PhD Research - Jon Conway

BS, Ecology & Evolution, Department of Ecology, Evolution and Marine Biology, UC Santa Barbara

Jon Conway's primary research focus is on the interplay between terrestrial plants, soils, and a class of emerging pollutants: nanomaterials. Specifically, he studies how certain nanomaterials move through soil and are taken up by plants from the soil, and what effects they have on plant physiology and soil properties. One of Conway’s main goals in his research is to use plants and soils that mimic real systems as closely as possible so that the results of his work can provide powerful insights into the actual behavior of these pollutants in the environment. To that end, he is using nanomaterials that have a high probability of entering terrestrial ecosystems, such as titanium dioxide, cerium dioxide, and and copper-based nanoparticles, as well as plants and soils collected from field sites.

Year Admitted: 2011
Research Areas: Fate & Transport, Toxicology, Terrestrial Ecosystems, Nanotechnology
Faculty Advisor: Arturo Keller



Conway, J.R., Hanna, S.K., Lenihan, H.S., Keller, A.A. (2014). Effects and implications of trophic transfer and accumulation of CeO2 nanoparticles in a marine mussel. Environmental Science & Technology, 48(3), pp 1517-1524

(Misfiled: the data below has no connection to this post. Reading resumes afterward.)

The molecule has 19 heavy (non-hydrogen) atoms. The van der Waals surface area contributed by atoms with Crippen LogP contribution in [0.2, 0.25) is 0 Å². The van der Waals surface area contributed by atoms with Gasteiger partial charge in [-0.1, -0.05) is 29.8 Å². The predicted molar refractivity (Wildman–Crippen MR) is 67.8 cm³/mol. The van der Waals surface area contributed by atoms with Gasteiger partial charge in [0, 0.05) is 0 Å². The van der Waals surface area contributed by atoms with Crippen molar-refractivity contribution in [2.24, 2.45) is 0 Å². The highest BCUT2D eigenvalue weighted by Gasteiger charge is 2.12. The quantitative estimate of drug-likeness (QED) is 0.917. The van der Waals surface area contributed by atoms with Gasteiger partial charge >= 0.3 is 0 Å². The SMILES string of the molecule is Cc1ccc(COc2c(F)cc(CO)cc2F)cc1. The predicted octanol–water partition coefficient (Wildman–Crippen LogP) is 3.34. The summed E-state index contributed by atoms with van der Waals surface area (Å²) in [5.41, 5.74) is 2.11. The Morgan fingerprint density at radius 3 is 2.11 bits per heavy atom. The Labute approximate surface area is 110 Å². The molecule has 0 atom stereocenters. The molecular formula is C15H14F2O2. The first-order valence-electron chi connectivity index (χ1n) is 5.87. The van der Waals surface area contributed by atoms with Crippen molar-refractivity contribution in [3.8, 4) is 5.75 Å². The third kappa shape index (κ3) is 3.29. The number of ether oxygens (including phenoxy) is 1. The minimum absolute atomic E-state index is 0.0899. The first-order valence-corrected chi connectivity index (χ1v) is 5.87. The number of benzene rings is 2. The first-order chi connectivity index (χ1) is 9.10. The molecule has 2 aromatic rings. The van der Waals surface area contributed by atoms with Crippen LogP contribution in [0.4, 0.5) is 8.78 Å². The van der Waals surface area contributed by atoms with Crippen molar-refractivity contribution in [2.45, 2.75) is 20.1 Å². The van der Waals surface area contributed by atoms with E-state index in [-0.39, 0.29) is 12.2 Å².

Adeleye, A.S., Conway, J.R., Keller, A.A. Influence of extracellular polymeric substances, pH and ionic strength on the long-term fate, dissolution and speciation of copper-based nanoparticles. In preparation.

Conway, J.R., Keller, A.A. Transport of three engineered nanoparticles through unsaturated soils: Effects of natural organic matter and soil properties. In preparation.

Conway, J.R., Mazer, S.J., Keller, A.A. Soil grown wildflowers display uptake and light- and nutrient-dependent physiological effects when exposed to photoactive nanoparticles. In preparation.